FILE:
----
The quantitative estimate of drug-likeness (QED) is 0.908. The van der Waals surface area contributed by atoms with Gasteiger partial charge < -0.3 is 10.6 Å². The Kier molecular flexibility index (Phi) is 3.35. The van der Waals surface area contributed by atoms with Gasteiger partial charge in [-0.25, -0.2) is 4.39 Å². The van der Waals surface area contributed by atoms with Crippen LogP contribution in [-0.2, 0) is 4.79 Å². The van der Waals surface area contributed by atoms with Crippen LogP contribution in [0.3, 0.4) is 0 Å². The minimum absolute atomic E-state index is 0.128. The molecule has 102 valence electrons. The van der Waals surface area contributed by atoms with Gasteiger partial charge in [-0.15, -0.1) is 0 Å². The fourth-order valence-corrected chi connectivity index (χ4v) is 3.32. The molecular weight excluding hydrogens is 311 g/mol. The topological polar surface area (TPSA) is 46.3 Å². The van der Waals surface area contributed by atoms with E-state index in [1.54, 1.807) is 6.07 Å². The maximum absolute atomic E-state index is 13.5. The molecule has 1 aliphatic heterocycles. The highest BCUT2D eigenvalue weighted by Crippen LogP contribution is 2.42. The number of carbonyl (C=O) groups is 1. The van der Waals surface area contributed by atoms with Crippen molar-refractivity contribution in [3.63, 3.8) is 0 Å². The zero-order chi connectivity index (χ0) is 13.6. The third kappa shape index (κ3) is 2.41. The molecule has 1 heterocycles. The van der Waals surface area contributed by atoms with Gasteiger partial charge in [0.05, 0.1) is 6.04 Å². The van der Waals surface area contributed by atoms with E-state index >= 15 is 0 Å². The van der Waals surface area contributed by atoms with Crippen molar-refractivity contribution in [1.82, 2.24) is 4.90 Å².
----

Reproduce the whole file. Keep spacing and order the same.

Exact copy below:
The quantitative estimate of drug-likeness (QED) is 0.908. The van der Waals surface area contributed by atoms with Gasteiger partial charge < -0.3 is 10.6 Å². The Kier molecular flexibility index (Phi) is 3.35. The van der Waals surface area contributed by atoms with Gasteiger partial charge in [-0.25, -0.2) is 4.39 Å². The van der Waals surface area contributed by atoms with Crippen LogP contribution in [-0.2, 0) is 4.79 Å². The van der Waals surface area contributed by atoms with Crippen LogP contribution in [0.3, 0.4) is 0 Å². The minimum absolute atomic E-state index is 0.128. The molecule has 102 valence electrons. The van der Waals surface area contributed by atoms with Gasteiger partial charge in [-0.15, -0.1) is 0 Å². The fourth-order valence-corrected chi connectivity index (χ4v) is 3.32. The molecular weight excluding hydrogens is 311 g/mol. The topological polar surface area (TPSA) is 46.3 Å². The van der Waals surface area contributed by atoms with E-state index in [1.54, 1.807) is 6.07 Å². The maximum absolute atomic E-state index is 13.5. The molecule has 1 aliphatic heterocycles. The highest BCUT2D eigenvalue weighted by Crippen LogP contribution is 2.42. The number of carbonyl (C=O) groups is 1. The van der Waals surface area contributed by atoms with Crippen molar-refractivity contribution in [3.63, 3.8) is 0 Å². The zero-order chi connectivity index (χ0) is 13.6. The third kappa shape index (κ3) is 2.41. The molecule has 1 heterocycles. The van der Waals surface area contributed by atoms with Gasteiger partial charge in [0.05, 0.1) is 6.04 Å². The van der Waals surface area contributed by atoms with E-state index >= 15 is 0 Å². The van der Waals surface area contributed by atoms with Crippen molar-refractivity contribution in [1.82, 2.24) is 4.90 Å².